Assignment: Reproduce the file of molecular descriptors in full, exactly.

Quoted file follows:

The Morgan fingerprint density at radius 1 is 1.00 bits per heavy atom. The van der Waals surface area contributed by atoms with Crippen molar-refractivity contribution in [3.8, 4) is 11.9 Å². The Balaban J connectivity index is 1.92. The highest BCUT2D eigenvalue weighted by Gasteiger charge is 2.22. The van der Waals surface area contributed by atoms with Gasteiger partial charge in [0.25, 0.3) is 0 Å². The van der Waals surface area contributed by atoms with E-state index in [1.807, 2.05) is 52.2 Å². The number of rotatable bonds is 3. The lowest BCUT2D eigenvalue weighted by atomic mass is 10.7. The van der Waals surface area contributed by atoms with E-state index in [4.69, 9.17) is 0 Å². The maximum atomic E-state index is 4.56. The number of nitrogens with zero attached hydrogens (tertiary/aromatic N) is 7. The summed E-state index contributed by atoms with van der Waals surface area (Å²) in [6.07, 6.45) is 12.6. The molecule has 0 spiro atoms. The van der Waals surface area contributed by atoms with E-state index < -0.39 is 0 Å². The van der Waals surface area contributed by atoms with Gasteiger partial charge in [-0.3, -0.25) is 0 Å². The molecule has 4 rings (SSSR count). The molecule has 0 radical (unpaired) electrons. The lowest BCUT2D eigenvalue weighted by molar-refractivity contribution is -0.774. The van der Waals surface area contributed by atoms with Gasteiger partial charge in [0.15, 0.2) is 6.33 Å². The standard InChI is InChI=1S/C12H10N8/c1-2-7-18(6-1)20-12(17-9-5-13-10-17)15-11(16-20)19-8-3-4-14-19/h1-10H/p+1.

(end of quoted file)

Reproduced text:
The Morgan fingerprint density at radius 1 is 1.00 bits per heavy atom. The van der Waals surface area contributed by atoms with Crippen molar-refractivity contribution in [3.8, 4) is 11.9 Å². The Balaban J connectivity index is 1.92. The highest BCUT2D eigenvalue weighted by Gasteiger charge is 2.22. The van der Waals surface area contributed by atoms with Gasteiger partial charge in [0.25, 0.3) is 0 Å². The van der Waals surface area contributed by atoms with E-state index in [1.807, 2.05) is 52.2 Å². The number of rotatable bonds is 3. The lowest BCUT2D eigenvalue weighted by atomic mass is 10.7. The van der Waals surface area contributed by atoms with E-state index in [4.69, 9.17) is 0 Å². The maximum atomic E-state index is 4.56. The number of nitrogens with zero attached hydrogens (tertiary/aromatic N) is 7. The summed E-state index contributed by atoms with van der Waals surface area (Å²) in [6.07, 6.45) is 12.6. The molecule has 0 spiro atoms. The van der Waals surface area contributed by atoms with E-state index < -0.39 is 0 Å². The van der Waals surface area contributed by atoms with Gasteiger partial charge in [-0.3, -0.25) is 0 Å². The molecule has 4 rings (SSSR count). The molecule has 0 radical (unpaired) electrons. The lowest BCUT2D eigenvalue weighted by molar-refractivity contribution is -0.774. The van der Waals surface area contributed by atoms with Gasteiger partial charge in [0.15, 0.2) is 6.33 Å². The standard InChI is InChI=1S/C12H10N8/c1-2-7-18(6-1)20-12(17-9-5-13-10-17)15-11(16-20)19-8-3-4-14-19/h1-10H/p+1.